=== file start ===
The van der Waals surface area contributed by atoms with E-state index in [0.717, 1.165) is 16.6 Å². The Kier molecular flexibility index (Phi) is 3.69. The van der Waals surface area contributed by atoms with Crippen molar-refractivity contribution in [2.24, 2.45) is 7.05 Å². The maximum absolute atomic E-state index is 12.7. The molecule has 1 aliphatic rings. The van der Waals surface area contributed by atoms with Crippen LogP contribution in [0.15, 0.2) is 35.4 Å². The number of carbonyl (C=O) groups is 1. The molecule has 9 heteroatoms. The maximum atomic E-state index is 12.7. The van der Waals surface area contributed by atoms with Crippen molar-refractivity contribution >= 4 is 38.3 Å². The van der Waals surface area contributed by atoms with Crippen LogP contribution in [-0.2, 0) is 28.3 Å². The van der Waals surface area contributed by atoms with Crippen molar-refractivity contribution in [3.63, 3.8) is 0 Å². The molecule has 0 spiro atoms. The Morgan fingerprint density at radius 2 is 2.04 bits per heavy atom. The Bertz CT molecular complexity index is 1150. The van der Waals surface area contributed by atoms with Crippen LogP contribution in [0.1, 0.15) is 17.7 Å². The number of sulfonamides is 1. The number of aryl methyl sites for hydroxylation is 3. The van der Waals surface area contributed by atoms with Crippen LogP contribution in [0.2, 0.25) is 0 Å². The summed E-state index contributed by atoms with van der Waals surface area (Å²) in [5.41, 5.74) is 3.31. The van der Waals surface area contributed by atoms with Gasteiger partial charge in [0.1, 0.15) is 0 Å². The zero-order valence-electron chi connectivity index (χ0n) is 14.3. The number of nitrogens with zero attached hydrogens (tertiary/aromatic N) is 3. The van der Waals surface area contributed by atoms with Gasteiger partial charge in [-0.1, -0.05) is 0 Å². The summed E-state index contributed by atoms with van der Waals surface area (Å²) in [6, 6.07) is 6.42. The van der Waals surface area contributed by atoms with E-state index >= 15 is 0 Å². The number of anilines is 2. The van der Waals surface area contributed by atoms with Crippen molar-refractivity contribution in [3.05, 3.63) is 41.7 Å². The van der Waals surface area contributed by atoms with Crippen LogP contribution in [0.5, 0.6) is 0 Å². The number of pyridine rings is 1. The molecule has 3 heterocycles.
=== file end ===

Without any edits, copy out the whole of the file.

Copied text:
The van der Waals surface area contributed by atoms with E-state index in [0.717, 1.165) is 16.6 Å². The Kier molecular flexibility index (Phi) is 3.69. The van der Waals surface area contributed by atoms with Crippen molar-refractivity contribution in [2.24, 2.45) is 7.05 Å². The maximum absolute atomic E-state index is 12.7. The molecule has 1 aliphatic rings. The van der Waals surface area contributed by atoms with Crippen LogP contribution in [0.15, 0.2) is 35.4 Å². The number of carbonyl (C=O) groups is 1. The molecule has 9 heteroatoms. The maximum atomic E-state index is 12.7. The van der Waals surface area contributed by atoms with Crippen molar-refractivity contribution >= 4 is 38.3 Å². The van der Waals surface area contributed by atoms with Crippen LogP contribution in [-0.2, 0) is 28.3 Å². The van der Waals surface area contributed by atoms with Crippen molar-refractivity contribution in [3.63, 3.8) is 0 Å². The molecule has 0 spiro atoms. The Morgan fingerprint density at radius 2 is 2.04 bits per heavy atom. The Bertz CT molecular complexity index is 1150. The van der Waals surface area contributed by atoms with Crippen LogP contribution in [0.1, 0.15) is 17.7 Å². The number of sulfonamides is 1. The number of aryl methyl sites for hydroxylation is 3. The van der Waals surface area contributed by atoms with Crippen LogP contribution in [0.2, 0.25) is 0 Å². The summed E-state index contributed by atoms with van der Waals surface area (Å²) in [5.41, 5.74) is 3.31. The van der Waals surface area contributed by atoms with Gasteiger partial charge in [0.1, 0.15) is 0 Å². The zero-order valence-electron chi connectivity index (χ0n) is 14.3. The number of nitrogens with zero attached hydrogens (tertiary/aromatic N) is 3. The van der Waals surface area contributed by atoms with Gasteiger partial charge in [-0.1, -0.05) is 0 Å². The summed E-state index contributed by atoms with van der Waals surface area (Å²) in [6, 6.07) is 6.42. The van der Waals surface area contributed by atoms with E-state index >= 15 is 0 Å². The number of anilines is 2. The van der Waals surface area contributed by atoms with Crippen molar-refractivity contribution in [3.05, 3.63) is 41.7 Å². The van der Waals surface area contributed by atoms with Crippen LogP contribution in [0.5, 0.6) is 0 Å². The number of pyridine rings is 1. The molecule has 3 heterocycles.